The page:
Gluten-Free Cooking Tips

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Chefs and “foodies” consider many factors when creating their culinary art. Making food look and taste fabulous does take some effort, after all. Well, individuals with celiac disease or gluten intolerance need to add another variable: keep all those delicacies gluten-free!

However, you’ll be rewarded for your diligent efforts, as a completely gluten-free diet usually results in a healed intestine and reversal of symptoms in a matter of months—an astounding relief that more than makes up for the inconvenience of changing your diet!

And gluten-free cooking is easier than you think. With a few minor adjustments, you’ll have a scrumptious portfolio of delicious, safe meals your whole family will love. Learn how to prepare your kitchen for safe and successful gluten-free cooking with these tips:

Get clear on safe grains and flours

A primary component of gluten-free cooking is learning how to substitute gluten-free grains for wheat, barley and rye, among others─in all of their various forms. This Gluten-Free Starch and Flour Glossary will help you determine which flours you can safely use in cooking and baking: http://glutenfreecooking.about.com/od/glutenfreeingredients/tp/20-Gluten-Free-Flours.htm

Collect some great recipes

Do you think you’re limited by eating gluten-free? Well, how do churros, humming bird cake with cream cheese icing, chocolate chip peanut butter cookies, and spaghetti carbonara sound? Or maybe buttermilk drop biscuits and crunchy pizza crust with all your favorite healthy toppings hit the mark? Get these recipes and many more here: http://glutenfreecooking.about.com/gi/o.htm?zi=1/XJ&zTi=1&sdn=glutenfreecooking&cdn=food&tm=14&f=21&su=p284.13.342.ip_p830.11.342.ip_&tt=3&bt=1&bts=1&zu=http%3A//www.gluten.net/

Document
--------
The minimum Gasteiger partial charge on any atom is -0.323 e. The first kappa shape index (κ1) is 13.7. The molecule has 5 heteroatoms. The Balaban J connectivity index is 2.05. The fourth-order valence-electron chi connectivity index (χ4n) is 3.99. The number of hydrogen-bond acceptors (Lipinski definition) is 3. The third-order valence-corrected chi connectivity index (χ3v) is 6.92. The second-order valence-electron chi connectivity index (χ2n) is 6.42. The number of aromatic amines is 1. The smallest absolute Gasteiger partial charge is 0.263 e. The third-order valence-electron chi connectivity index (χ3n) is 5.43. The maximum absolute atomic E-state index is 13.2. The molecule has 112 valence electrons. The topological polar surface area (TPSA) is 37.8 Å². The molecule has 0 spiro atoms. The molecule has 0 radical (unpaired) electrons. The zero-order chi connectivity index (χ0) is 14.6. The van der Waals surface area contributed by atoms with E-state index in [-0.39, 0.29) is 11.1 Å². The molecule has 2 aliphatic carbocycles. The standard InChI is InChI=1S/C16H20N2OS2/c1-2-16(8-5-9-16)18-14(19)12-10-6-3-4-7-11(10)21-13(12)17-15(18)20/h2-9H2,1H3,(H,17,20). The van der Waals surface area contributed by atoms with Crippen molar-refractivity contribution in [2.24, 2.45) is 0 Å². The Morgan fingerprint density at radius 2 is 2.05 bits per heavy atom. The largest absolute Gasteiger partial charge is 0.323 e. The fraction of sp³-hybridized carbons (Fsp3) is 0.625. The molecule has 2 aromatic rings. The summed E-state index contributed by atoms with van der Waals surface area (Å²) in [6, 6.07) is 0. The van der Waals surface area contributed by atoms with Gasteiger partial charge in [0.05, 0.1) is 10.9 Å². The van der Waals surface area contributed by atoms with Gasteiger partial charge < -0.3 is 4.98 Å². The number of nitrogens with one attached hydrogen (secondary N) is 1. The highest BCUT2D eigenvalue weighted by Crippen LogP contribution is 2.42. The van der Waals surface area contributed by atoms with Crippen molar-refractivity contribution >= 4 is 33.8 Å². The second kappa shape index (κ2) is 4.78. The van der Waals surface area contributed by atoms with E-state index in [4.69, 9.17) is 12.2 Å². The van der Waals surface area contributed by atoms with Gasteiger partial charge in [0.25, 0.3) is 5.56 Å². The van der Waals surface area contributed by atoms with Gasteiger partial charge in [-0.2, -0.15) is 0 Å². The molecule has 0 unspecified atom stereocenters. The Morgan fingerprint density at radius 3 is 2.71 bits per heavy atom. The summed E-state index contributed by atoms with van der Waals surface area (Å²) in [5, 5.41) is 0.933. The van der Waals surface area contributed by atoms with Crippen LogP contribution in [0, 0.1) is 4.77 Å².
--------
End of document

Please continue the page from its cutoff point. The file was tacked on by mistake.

Stock your pantry safely

When you’re working with fresh whole foods, like lean meats, poultry, seafood, fruit and non-starchy vegetables, it’s fairly simple. But most cooks rely on a few items in packages, cans, and jars, so reading labels is essential. Thanks to the Food Allergen Labeling and Consumer Protection Act, the presence of gluten must now be itemized on American food labels. Labels must also indicate if the food is prepared on equipment that is used to process wheat.

Prevent cross-contamination

This may seem cumbersome, but it’s well worth the effort. Designate one area in your kitchen for storing your gluten-free cooking ingredients. Refrigerate or freeze whole grain gluten-free flours in labeled, sealed containers. Make sure your food prep surfaces, utensils, mixer and pans are free of gluten residue. Buy a new toaster and use it only for gluten-free toasting. For additional tips on preventing cross contamination, visit: http://celiacdisease.about.com/od/cookingglutenfree/a/crosscontaminat.htm

Obviously, cutting out gluten is a major lifestyle change, but once you get in the groove with a series of menus you like, you can rest easy─exploring further when you’re ready. As the French say, bon santé!

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